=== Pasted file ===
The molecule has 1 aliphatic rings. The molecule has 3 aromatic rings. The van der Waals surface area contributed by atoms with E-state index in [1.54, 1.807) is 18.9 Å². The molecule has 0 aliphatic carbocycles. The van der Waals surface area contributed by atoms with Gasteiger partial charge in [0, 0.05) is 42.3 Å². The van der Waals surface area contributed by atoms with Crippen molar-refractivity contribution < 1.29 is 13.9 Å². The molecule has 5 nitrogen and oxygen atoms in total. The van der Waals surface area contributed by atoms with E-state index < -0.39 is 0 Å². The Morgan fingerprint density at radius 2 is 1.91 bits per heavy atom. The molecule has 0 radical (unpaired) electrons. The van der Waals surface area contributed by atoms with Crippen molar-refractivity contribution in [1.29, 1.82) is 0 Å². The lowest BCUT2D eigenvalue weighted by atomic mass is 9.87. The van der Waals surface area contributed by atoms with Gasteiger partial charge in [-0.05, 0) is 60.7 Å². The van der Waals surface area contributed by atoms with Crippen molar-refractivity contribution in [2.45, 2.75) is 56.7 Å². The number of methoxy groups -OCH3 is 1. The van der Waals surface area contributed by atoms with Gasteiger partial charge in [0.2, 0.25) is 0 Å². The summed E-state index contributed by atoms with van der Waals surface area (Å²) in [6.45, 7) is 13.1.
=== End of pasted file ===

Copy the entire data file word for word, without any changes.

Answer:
The molecule has 1 aliphatic rings. The molecule has 3 aromatic rings. The van der Waals surface area contributed by atoms with E-state index in [1.54, 1.807) is 18.9 Å². The molecule has 0 aliphatic carbocycles. The van der Waals surface area contributed by atoms with Gasteiger partial charge in [0, 0.05) is 42.3 Å². The van der Waals surface area contributed by atoms with Crippen molar-refractivity contribution < 1.29 is 13.9 Å². The molecule has 5 nitrogen and oxygen atoms in total. The van der Waals surface area contributed by atoms with E-state index < -0.39 is 0 Å². The Morgan fingerprint density at radius 2 is 1.91 bits per heavy atom. The molecule has 0 radical (unpaired) electrons. The van der Waals surface area contributed by atoms with Crippen molar-refractivity contribution in [1.29, 1.82) is 0 Å². The lowest BCUT2D eigenvalue weighted by atomic mass is 9.87. The van der Waals surface area contributed by atoms with Gasteiger partial charge in [-0.05, 0) is 60.7 Å². The van der Waals surface area contributed by atoms with Crippen molar-refractivity contribution in [2.45, 2.75) is 56.7 Å². The number of methoxy groups -OCH3 is 1. The van der Waals surface area contributed by atoms with Gasteiger partial charge in [0.2, 0.25) is 0 Å². The summed E-state index contributed by atoms with van der Waals surface area (Å²) in [6.45, 7) is 13.1.